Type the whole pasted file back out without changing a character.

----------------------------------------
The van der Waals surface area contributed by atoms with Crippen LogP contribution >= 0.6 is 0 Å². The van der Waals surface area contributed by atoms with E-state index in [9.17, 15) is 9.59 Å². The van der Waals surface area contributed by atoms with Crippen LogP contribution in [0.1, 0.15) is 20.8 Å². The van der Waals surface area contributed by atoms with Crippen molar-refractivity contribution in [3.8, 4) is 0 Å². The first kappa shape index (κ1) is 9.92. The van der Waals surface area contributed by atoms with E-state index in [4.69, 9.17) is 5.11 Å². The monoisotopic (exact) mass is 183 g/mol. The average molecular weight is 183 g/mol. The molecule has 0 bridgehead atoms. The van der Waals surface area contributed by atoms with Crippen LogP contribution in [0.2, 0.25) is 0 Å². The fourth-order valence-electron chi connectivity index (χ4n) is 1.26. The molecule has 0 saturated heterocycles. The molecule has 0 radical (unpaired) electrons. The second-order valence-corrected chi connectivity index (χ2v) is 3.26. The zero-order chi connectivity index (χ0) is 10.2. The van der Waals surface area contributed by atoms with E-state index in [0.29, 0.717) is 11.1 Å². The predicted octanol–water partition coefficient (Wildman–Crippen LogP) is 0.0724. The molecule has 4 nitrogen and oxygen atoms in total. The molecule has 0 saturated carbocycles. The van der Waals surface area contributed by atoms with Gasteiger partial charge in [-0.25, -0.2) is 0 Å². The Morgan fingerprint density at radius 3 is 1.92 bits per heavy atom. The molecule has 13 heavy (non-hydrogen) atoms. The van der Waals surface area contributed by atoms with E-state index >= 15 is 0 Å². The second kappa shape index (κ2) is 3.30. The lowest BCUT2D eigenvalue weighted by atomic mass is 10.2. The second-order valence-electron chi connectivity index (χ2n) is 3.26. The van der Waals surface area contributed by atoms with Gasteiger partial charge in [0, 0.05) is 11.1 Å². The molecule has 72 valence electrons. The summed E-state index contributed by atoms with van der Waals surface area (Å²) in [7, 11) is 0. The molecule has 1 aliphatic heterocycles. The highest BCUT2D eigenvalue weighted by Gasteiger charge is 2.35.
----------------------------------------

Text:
The van der Waals surface area contributed by atoms with Crippen LogP contribution >= 0.6 is 0 Å². The van der Waals surface area contributed by atoms with E-state index in [9.17, 15) is 9.59 Å². The van der Waals surface area contributed by atoms with Crippen LogP contribution in [0.1, 0.15) is 20.8 Å². The van der Waals surface area contributed by atoms with Crippen molar-refractivity contribution in [3.8, 4) is 0 Å². The first kappa shape index (κ1) is 9.92. The van der Waals surface area contributed by atoms with E-state index in [4.69, 9.17) is 5.11 Å². The monoisotopic (exact) mass is 183 g/mol. The average molecular weight is 183 g/mol. The molecule has 0 bridgehead atoms. The van der Waals surface area contributed by atoms with Crippen LogP contribution in [0.2, 0.25) is 0 Å². The fourth-order valence-electron chi connectivity index (χ4n) is 1.26. The molecule has 0 saturated heterocycles. The molecule has 0 radical (unpaired) electrons. The second-order valence-corrected chi connectivity index (χ2v) is 3.26. The zero-order chi connectivity index (χ0) is 10.2. The van der Waals surface area contributed by atoms with E-state index in [0.29, 0.717) is 11.1 Å². The predicted octanol–water partition coefficient (Wildman–Crippen LogP) is 0.0724. The molecule has 4 nitrogen and oxygen atoms in total. The molecule has 0 saturated carbocycles. The van der Waals surface area contributed by atoms with Gasteiger partial charge in [-0.25, -0.2) is 0 Å². The Morgan fingerprint density at radius 3 is 1.92 bits per heavy atom. The molecule has 13 heavy (non-hydrogen) atoms. The van der Waals surface area contributed by atoms with E-state index >= 15 is 0 Å². The second kappa shape index (κ2) is 3.30. The lowest BCUT2D eigenvalue weighted by atomic mass is 10.2. The second-order valence-electron chi connectivity index (χ2n) is 3.26. The van der Waals surface area contributed by atoms with Gasteiger partial charge in [0, 0.05) is 11.1 Å². The molecule has 72 valence electrons. The summed E-state index contributed by atoms with van der Waals surface area (Å²) in [7, 11) is 0. The molecule has 1 aliphatic heterocycles. The highest BCUT2D eigenvalue weighted by Gasteiger charge is 2.35.